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What is SWIFT and How Can It Be Used to Sanction Russia?

Feb 26, 2022 3:21 AM 4 min read

The world watched in disbelief as Russian forces rolled into Ukraine in the early hours of Thursday. 

There were some who had seen it coming, some who understood the cost and challenges involved in moving 150k+ infantry, artillery, equipment, weapons and support to the frontlines from hundreds and thousands of miles away. Costs that ensured that the threat of war was credible. 

But there were some who had never anticipated it for one simple reason - as much as wars cost to launch, they cost even more to end. Rebellion against an existing world order warrants severe economic sanctions which, when applied with precision and coordination, could disembowel an economy.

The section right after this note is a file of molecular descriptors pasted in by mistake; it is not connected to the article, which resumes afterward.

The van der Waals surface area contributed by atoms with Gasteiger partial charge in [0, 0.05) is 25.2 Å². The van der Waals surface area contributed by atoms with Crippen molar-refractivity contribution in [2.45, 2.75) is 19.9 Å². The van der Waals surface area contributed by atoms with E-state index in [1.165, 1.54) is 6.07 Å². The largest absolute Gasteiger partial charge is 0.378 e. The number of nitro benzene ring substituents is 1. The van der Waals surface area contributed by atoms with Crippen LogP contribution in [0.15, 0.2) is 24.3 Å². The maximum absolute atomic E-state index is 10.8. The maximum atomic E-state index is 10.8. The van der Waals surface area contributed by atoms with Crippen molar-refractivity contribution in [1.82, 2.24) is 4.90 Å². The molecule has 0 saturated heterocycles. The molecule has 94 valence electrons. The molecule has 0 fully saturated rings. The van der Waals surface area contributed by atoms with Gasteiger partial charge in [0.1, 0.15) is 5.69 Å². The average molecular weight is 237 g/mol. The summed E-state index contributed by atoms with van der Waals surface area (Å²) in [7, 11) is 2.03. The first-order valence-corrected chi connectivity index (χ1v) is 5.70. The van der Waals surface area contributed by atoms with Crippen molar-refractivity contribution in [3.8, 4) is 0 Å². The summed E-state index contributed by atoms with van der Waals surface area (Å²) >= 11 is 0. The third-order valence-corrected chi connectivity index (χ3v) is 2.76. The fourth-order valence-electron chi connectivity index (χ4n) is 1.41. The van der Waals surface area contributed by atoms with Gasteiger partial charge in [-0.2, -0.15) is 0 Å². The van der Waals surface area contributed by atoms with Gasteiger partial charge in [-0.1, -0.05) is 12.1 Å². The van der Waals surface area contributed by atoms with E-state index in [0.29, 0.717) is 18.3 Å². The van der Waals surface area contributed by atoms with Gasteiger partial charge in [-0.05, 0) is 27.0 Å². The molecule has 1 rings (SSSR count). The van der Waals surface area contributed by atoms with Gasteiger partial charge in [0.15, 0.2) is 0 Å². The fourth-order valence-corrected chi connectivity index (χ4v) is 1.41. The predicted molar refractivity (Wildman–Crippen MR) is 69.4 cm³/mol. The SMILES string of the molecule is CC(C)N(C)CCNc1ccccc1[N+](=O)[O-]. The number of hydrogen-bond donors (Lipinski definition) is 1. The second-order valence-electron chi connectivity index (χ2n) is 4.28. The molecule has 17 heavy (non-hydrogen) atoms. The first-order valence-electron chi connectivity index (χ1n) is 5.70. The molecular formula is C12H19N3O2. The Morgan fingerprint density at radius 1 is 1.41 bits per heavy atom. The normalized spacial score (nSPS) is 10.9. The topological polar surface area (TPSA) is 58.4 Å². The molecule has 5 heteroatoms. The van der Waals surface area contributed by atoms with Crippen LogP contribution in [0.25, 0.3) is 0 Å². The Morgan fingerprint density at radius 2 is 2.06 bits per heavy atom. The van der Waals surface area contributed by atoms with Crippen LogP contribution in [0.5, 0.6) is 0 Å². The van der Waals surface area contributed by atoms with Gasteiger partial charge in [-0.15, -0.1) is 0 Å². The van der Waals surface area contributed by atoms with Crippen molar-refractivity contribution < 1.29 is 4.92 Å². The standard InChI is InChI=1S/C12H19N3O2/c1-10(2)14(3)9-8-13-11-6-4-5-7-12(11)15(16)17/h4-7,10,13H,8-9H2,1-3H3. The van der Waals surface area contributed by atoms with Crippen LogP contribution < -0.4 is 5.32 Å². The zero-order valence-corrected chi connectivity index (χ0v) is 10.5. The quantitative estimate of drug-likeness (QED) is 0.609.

The most formidable option (often called "the nuclear option") among these sanctions is to cut Russia out of the SWIFT financial system. Today, we look at what this system is and what could be the implications of cutting Russia from it. 

What is SWIFT?

The acronym stands for Society for Worldwide Interbank Financial Telecommunication. It was started by a Belgium-based cooperative society in 1973. Strictly speaking, it handles payment requests and messages between 11,000 banks and financial institutions across the world. 

When SWIFT was launched initially, it was done with the intent of finding a way to best handle cross-border payment systems. But what is its role in today's age when one can type in some instructions from a phone and transfer money anywhere around the world?

First of all, one needs to remember that SWIFT doesn't actually move money but it moves the information about the money. It doesn't hold any funds and securities nor does it manage client accounts. It simply enables banks to securely transmit instructions and information about money transfers, more or less like a messenger. Some have even likened SWIFT to the "Gmail of global banking".